“Integral Humanism”

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…Continuing from previous issue

Dharma Sustains The Society

We shall have to examine the reasons why the state was established. No one will dispute that the state must have some specific aim, some ideal. Then this aim or ideal must consider to be of highest importance rather then the state which is created to fulfil this ideal. A watchman is not deemed greater than the treasure he is supposed to protect, nor is a treasure. The state is brought into existence to protect the nation: produce and maintain conditions in which the ideals of the nation can be translated into reality. The ideals of the nation constitute “Chiti”, which is analogous to the soul of an individual. It requires some effort to comprehend Chiti. The laws that help manifest and maintain Chiti of a Nation are termed Dharma of that nation. Hence it is this “Dharma” that is supreme. Dharma is the repository of the nation’s soul. If Dharma is destroyed. the Nation perishes. Anyone who abandons Dharma betrays the nation.

Dharma is not confined to temples or mosques. Worship of God is only a part of Dharma. Dharma is much wider. In the past, temples have served as effective medium to educate people in their Dharma. However just as schools themselves do not constitute knowledge, so also temples do not constitute Dharma. A child may attend school regularly and yet may remain uneducated. So also, it is possible that a person may visit temple or mosque without break and yet he may not know his Dharma. To attend temple or mosque constitutes a part of religion, sect., creed, but not necessarily “Dharma”. Many misconceptions that originated from faulty English translations, include this most harmful confusion of Dharma with religion.

Dharma And Religion Are Different

On the one hand we used the word religion as synonymous with “Dharma” and on the other hand increasing ignorance, neglect of our society and Dharma, and greater acceptance of European life, became the outstanding features of our education. As a result all the characteristics of a narrow religion, especially as practiced in the West were attributed automatically to the concept of Dharma also. Since in the West, injustice atrocities, were perpetrated, bitter conflicts and battles were fought in the name of religion, all these were unblock listed on the debit side of “Dharma” also. We felt that in the name of Dharma also battles were fought. However battles of religion and battles for Dharma are two different things. Religion means a creed or a sect; it does not mean Dharma. Dharma is very wide concept. It is concerned with all aspects of life. It sustains the society. Even further, it sustains the whole world. That which sustains is “Dharma”.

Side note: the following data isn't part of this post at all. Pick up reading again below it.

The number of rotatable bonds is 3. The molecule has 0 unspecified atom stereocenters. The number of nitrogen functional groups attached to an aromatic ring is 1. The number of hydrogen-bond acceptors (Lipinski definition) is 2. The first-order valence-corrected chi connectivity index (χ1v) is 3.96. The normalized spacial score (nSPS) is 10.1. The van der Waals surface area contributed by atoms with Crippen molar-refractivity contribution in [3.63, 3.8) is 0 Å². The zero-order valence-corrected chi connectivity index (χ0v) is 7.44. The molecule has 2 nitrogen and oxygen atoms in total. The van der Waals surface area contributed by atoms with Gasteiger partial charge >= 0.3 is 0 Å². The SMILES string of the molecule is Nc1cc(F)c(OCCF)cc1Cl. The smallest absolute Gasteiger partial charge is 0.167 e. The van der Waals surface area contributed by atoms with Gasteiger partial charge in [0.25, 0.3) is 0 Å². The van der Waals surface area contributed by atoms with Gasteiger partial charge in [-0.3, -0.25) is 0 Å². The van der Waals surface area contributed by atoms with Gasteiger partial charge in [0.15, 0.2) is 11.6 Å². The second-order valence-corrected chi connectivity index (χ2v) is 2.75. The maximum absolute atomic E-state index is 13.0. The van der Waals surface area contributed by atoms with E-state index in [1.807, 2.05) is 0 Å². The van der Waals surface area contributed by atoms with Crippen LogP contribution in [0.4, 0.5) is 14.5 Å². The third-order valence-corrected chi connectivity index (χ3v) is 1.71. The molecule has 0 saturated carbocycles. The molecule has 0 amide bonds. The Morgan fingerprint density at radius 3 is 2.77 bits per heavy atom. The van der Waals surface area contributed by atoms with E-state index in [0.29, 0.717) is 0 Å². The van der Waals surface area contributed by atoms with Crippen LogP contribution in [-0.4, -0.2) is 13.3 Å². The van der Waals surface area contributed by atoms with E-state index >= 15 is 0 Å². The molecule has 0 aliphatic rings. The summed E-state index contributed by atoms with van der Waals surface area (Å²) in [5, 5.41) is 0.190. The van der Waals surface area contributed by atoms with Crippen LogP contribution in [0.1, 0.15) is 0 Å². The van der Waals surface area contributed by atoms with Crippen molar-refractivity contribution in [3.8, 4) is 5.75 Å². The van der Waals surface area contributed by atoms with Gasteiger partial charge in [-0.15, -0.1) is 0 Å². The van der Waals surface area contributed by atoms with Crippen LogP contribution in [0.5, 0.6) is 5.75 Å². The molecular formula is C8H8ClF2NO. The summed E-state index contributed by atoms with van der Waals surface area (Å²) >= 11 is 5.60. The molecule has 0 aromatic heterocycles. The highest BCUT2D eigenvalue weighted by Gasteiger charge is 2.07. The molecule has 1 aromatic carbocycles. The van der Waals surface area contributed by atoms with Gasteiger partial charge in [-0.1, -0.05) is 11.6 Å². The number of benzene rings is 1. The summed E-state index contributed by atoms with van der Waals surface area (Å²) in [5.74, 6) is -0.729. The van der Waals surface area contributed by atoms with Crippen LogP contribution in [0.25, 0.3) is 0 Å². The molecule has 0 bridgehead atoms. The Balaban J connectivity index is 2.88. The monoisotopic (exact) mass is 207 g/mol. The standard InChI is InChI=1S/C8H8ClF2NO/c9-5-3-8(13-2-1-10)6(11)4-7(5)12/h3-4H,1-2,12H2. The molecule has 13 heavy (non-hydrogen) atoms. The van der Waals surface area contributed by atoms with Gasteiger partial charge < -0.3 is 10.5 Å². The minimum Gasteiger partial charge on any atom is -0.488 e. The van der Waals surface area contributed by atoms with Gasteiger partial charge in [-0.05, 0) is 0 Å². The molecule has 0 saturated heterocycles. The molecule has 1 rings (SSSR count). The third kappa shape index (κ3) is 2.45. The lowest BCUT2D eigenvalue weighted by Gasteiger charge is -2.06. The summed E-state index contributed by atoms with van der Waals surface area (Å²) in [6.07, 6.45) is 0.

The fundamental principles of Dharma are eternal and universal. Yet, their implementation may differ according to time, place and circumstances. It is a fact that a human being requires food for maintaining his body. However, what a particular person should eat in, how much quantity, at what intervals is all decided according to circumstances. It is possible at times that even fasting is advisable. If a typhoid patient is given normal food, the consequences may be disastrous. For such a person, keeping away from food is necessary, similarly the principles of Dharma have to be adapted to changing times and space.